Jia Yi Gu is an architectural historian, curator, and designer. The director of the MAK Center for Art and Architecture and co-director of the architecture research and design studio Spinagu, she is also a visiting faculty member in architecture at the California College of Art. Before joining the panel for a Zócalo/Helms Bakery District event, “Will a New Generation of Leaders Shake Up L.A.’s Culture?,” she dropped by the green room to chat about empathy, feminist theory, and Santa Monica’s Lifeguard Tower 27.
What is your least favorite food?
Dessert. I don’t like sweet things; they make my mouth tingle and feel extremely uncomfortable.
You’re wearing some great glasses today. What is the best pair of glasses you’ve ever owned?
These are the most fancy glasses I’ve ever had, and I love them. But I would still say contacts are my favorite optic solution to my really poor eyesight.
What is one hidden talent you have that most people don’t know about?
I’ll say the talent that I would like to cultivate would be empathy, which is to be able to not just sympathize but really be able to see, listen, connect, and also observe people outside of myself and outside of my immediate proximity or kin group and really feel affinity to them.
Your work is deeply informed by feminist scholarship. Who was the first notable feminist thinker you remember encountering?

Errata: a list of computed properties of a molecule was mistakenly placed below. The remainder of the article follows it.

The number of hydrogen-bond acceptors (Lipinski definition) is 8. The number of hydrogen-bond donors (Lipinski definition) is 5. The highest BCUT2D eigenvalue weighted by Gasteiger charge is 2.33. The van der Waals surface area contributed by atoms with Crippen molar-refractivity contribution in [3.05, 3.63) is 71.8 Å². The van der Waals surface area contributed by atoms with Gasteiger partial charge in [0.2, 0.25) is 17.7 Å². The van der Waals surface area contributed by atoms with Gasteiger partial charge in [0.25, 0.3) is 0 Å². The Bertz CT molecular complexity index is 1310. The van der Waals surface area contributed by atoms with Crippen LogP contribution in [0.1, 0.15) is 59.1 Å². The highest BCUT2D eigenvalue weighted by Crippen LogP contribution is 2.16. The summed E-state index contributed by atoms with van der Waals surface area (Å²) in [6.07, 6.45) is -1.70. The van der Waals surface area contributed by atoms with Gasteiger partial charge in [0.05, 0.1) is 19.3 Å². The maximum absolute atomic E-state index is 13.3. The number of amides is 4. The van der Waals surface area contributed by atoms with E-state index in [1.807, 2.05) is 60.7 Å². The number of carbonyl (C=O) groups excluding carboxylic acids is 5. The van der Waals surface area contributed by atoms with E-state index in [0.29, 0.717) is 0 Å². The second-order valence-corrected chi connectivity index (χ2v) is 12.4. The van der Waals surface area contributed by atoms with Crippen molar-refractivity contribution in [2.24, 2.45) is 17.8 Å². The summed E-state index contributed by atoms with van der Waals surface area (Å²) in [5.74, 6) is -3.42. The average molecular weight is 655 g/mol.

Beat poet Diane di Prima, who I read a lot in my teens. She was one of the few who could write about things like childbirth and periods, and be very attuned to a subject that wasn’t represented frequently in poetry, and try to describe experiences and knowledge in a way that wasn’t romantic or abstract. I remember being a teenager reading about how she had five children, and I was like, I will never have that, but that was a really remarkable moment where I could understand how your personal life deeply intertwines with your passionate and professional life.
What did you want to be growing up?
I wanted to be a teacher, and I also wanted to be an architect but I thought it required a lot of math. Happily, I did end up going into architecture—I did a master’s of architecture. And I did teach. I was a high school intern at MOCA. That was kind of the first career move I ever had, and through that I became really interested in museum education and pedagogy, arts education. Then, somewhere in there, my interest in arts education also became an interest in the environment, and the context in the built world around the educational moment. So I kind of dabbled a little between both worlds, and then ended up here.
Where's your favorite place to go in Los Angeles?
I can’t deal with superlatives, so it’s really hard to think of the one. But lately it’s between the beach or dim sum. With dim sum, of course, it’s the food, and memories of my childhood, and it’s a very social way of sharing food, and it’s not sweet, so it’s great. And then the beach is always such a recuperative space. Lifeguard Tower 27 in Santa Monica is where a lot of my friends who also have children like to go because it’s very easy to access and has this really beautiful walkway that brings you close to the beach.